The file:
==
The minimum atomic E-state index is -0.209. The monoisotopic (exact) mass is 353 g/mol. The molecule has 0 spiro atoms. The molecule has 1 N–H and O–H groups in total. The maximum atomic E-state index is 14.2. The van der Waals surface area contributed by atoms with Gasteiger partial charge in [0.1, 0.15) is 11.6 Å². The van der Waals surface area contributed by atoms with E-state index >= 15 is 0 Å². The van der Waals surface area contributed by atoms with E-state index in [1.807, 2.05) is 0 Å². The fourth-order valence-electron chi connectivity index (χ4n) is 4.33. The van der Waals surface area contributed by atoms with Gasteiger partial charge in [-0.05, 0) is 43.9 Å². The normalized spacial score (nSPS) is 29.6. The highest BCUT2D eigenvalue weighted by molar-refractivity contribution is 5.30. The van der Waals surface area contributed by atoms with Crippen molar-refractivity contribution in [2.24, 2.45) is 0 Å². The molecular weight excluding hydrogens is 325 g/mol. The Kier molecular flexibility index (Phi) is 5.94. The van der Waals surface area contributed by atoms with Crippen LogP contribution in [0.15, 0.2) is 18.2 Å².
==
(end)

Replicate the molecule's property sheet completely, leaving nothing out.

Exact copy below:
The minimum atomic E-state index is -0.209. The monoisotopic (exact) mass is 353 g/mol. The molecule has 0 spiro atoms. The molecule has 1 N–H and O–H groups in total. The maximum atomic E-state index is 14.2. The van der Waals surface area contributed by atoms with Gasteiger partial charge in [0.1, 0.15) is 11.6 Å². The van der Waals surface area contributed by atoms with E-state index >= 15 is 0 Å². The van der Waals surface area contributed by atoms with E-state index in [1.807, 2.05) is 0 Å². The fourth-order valence-electron chi connectivity index (χ4n) is 4.33. The van der Waals surface area contributed by atoms with Gasteiger partial charge in [-0.05, 0) is 43.9 Å². The normalized spacial score (nSPS) is 29.6. The highest BCUT2D eigenvalue weighted by molar-refractivity contribution is 5.30. The van der Waals surface area contributed by atoms with Crippen molar-refractivity contribution in [2.24, 2.45) is 0 Å². The molecular weight excluding hydrogens is 325 g/mol. The Kier molecular flexibility index (Phi) is 5.94. The van der Waals surface area contributed by atoms with Crippen LogP contribution in [0.15, 0.2) is 18.2 Å².